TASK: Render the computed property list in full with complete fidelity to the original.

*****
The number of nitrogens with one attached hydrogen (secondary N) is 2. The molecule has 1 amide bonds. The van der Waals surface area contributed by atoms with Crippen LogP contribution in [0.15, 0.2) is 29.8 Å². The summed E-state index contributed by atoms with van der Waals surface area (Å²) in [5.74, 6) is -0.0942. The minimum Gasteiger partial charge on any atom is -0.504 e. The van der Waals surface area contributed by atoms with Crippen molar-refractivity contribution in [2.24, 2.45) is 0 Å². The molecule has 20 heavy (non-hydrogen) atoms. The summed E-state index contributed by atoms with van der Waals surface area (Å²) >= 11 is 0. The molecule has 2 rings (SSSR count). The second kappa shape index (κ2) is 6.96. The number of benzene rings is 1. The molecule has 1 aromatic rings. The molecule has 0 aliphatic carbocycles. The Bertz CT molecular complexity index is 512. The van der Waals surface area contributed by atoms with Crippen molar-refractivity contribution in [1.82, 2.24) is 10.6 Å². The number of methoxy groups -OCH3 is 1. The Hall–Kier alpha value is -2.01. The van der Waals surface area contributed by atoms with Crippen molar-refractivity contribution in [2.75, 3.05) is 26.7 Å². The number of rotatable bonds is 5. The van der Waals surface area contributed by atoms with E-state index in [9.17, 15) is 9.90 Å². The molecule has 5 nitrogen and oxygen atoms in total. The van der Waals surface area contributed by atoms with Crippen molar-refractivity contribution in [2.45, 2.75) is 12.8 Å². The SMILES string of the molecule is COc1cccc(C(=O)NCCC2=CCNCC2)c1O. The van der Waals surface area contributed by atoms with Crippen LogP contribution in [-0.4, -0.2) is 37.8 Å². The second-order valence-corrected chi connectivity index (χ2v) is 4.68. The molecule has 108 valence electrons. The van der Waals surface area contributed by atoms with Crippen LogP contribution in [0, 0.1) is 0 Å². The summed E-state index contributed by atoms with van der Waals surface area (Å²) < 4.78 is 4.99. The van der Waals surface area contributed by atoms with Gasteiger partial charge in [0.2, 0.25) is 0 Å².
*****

The number of nitrogens with one attached hydrogen (secondary N) is 2. The molecule has 1 amide bonds. The van der Waals surface area contributed by atoms with Crippen LogP contribution in [0.15, 0.2) is 29.8 Å². The summed E-state index contributed by atoms with van der Waals surface area (Å²) in [5.74, 6) is -0.0942. The minimum Gasteiger partial charge on any atom is -0.504 e. The van der Waals surface area contributed by atoms with Crippen molar-refractivity contribution in [2.24, 2.45) is 0 Å². The molecule has 20 heavy (non-hydrogen) atoms. The summed E-state index contributed by atoms with van der Waals surface area (Å²) >= 11 is 0. The molecule has 2 rings (SSSR count). The second kappa shape index (κ2) is 6.96. The number of benzene rings is 1. The molecule has 1 aromatic rings. The molecule has 0 aliphatic carbocycles. The Bertz CT molecular complexity index is 512. The van der Waals surface area contributed by atoms with Crippen molar-refractivity contribution in [1.82, 2.24) is 10.6 Å². The number of methoxy groups -OCH3 is 1. The Hall–Kier alpha value is -2.01. The van der Waals surface area contributed by atoms with Crippen molar-refractivity contribution in [2.75, 3.05) is 26.7 Å². The number of rotatable bonds is 5. The van der Waals surface area contributed by atoms with E-state index in [9.17, 15) is 9.90 Å². The molecule has 5 nitrogen and oxygen atoms in total. The van der Waals surface area contributed by atoms with Crippen molar-refractivity contribution in [2.45, 2.75) is 12.8 Å². The SMILES string of the molecule is COc1cccc(C(=O)NCCC2=CCNCC2)c1O. The van der Waals surface area contributed by atoms with Crippen LogP contribution in [-0.4, -0.2) is 37.8 Å². The second-order valence-corrected chi connectivity index (χ2v) is 4.68. The molecule has 108 valence electrons. The van der Waals surface area contributed by atoms with Crippen LogP contribution in [0, 0.1) is 0 Å². The summed E-state index contributed by atoms with van der Waals surface area (Å²) < 4.78 is 4.99. The van der Waals surface area contributed by atoms with Gasteiger partial charge in [0.2, 0.25) is 0 Å².